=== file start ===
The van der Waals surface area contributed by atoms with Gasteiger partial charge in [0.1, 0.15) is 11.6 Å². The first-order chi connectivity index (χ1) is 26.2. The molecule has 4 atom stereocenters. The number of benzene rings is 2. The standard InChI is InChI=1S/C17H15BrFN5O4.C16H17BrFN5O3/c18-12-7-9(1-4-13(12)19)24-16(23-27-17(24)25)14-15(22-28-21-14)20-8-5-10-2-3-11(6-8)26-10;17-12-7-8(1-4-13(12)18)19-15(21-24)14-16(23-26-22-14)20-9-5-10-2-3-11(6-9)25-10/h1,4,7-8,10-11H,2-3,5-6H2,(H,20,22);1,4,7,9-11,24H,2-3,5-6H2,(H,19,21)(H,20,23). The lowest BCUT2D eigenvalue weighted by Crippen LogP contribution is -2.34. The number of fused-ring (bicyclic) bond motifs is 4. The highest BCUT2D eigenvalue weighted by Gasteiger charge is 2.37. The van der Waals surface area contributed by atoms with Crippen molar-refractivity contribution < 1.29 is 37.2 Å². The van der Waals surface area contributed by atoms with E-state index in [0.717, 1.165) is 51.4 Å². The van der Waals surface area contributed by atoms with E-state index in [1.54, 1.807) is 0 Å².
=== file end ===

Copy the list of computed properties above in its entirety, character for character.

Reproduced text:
The van der Waals surface area contributed by atoms with Gasteiger partial charge in [0.1, 0.15) is 11.6 Å². The first-order chi connectivity index (χ1) is 26.2. The molecule has 4 atom stereocenters. The number of benzene rings is 2. The standard InChI is InChI=1S/C17H15BrFN5O4.C16H17BrFN5O3/c18-12-7-9(1-4-13(12)19)24-16(23-27-17(24)25)14-15(22-28-21-14)20-8-5-10-2-3-11(6-8)26-10;17-12-7-8(1-4-13(12)18)19-15(21-24)14-16(23-26-22-14)20-9-5-10-2-3-11(6-9)25-10/h1,4,7-8,10-11H,2-3,5-6H2,(H,20,22);1,4,7,9-11,24H,2-3,5-6H2,(H,19,21)(H,20,23). The lowest BCUT2D eigenvalue weighted by Crippen LogP contribution is -2.34. The number of fused-ring (bicyclic) bond motifs is 4. The highest BCUT2D eigenvalue weighted by Gasteiger charge is 2.37. The van der Waals surface area contributed by atoms with Crippen molar-refractivity contribution < 1.29 is 37.2 Å². The van der Waals surface area contributed by atoms with E-state index in [0.717, 1.165) is 51.4 Å². The van der Waals surface area contributed by atoms with E-state index in [1.54, 1.807) is 0 Å².